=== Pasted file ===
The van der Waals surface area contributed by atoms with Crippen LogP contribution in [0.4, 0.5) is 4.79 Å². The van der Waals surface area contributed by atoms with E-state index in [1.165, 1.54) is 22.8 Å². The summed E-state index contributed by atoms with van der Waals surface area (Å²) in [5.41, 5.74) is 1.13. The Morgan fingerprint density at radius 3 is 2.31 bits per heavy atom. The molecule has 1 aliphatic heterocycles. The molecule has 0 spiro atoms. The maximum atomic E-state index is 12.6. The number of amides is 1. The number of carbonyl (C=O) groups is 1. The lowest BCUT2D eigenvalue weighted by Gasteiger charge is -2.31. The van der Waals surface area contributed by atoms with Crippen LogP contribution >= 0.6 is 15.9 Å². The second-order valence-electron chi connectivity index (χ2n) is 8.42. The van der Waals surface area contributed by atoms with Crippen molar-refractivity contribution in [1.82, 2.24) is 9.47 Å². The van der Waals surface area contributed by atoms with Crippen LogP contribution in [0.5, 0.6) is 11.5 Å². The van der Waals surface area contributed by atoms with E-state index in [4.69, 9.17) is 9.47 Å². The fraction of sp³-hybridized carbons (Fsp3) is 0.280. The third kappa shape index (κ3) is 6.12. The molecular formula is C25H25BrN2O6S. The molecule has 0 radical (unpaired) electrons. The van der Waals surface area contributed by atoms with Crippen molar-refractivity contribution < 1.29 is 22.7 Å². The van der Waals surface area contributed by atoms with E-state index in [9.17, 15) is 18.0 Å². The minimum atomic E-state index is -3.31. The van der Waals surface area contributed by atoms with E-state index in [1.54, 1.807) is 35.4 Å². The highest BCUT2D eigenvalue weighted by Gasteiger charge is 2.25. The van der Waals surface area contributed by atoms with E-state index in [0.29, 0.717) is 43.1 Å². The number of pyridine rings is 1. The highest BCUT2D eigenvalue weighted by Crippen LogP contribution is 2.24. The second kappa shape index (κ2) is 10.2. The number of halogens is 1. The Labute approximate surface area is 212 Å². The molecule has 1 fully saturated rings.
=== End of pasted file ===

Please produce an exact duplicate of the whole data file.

The van der Waals surface area contributed by atoms with Crippen LogP contribution in [0.4, 0.5) is 4.79 Å². The van der Waals surface area contributed by atoms with E-state index in [1.165, 1.54) is 22.8 Å². The summed E-state index contributed by atoms with van der Waals surface area (Å²) in [5.41, 5.74) is 1.13. The Morgan fingerprint density at radius 3 is 2.31 bits per heavy atom. The molecule has 1 aliphatic heterocycles. The molecule has 0 spiro atoms. The maximum atomic E-state index is 12.6. The number of amides is 1. The number of carbonyl (C=O) groups is 1. The lowest BCUT2D eigenvalue weighted by Gasteiger charge is -2.31. The van der Waals surface area contributed by atoms with Crippen LogP contribution >= 0.6 is 15.9 Å². The second-order valence-electron chi connectivity index (χ2n) is 8.42. The van der Waals surface area contributed by atoms with Crippen molar-refractivity contribution in [1.82, 2.24) is 9.47 Å². The van der Waals surface area contributed by atoms with Crippen LogP contribution in [0.5, 0.6) is 11.5 Å². The van der Waals surface area contributed by atoms with E-state index in [4.69, 9.17) is 9.47 Å². The fraction of sp³-hybridized carbons (Fsp3) is 0.280. The third kappa shape index (κ3) is 6.12. The molecular formula is C25H25BrN2O6S. The molecule has 0 radical (unpaired) electrons. The van der Waals surface area contributed by atoms with Crippen molar-refractivity contribution < 1.29 is 22.7 Å². The van der Waals surface area contributed by atoms with E-state index in [9.17, 15) is 18.0 Å². The minimum atomic E-state index is -3.31. The van der Waals surface area contributed by atoms with E-state index in [1.54, 1.807) is 35.4 Å². The highest BCUT2D eigenvalue weighted by Gasteiger charge is 2.25. The van der Waals surface area contributed by atoms with E-state index in [0.29, 0.717) is 43.1 Å². The number of pyridine rings is 1. The highest BCUT2D eigenvalue weighted by Crippen LogP contribution is 2.24. The second kappa shape index (κ2) is 10.2. The number of halogens is 1. The Labute approximate surface area is 212 Å². The molecule has 1 fully saturated rings.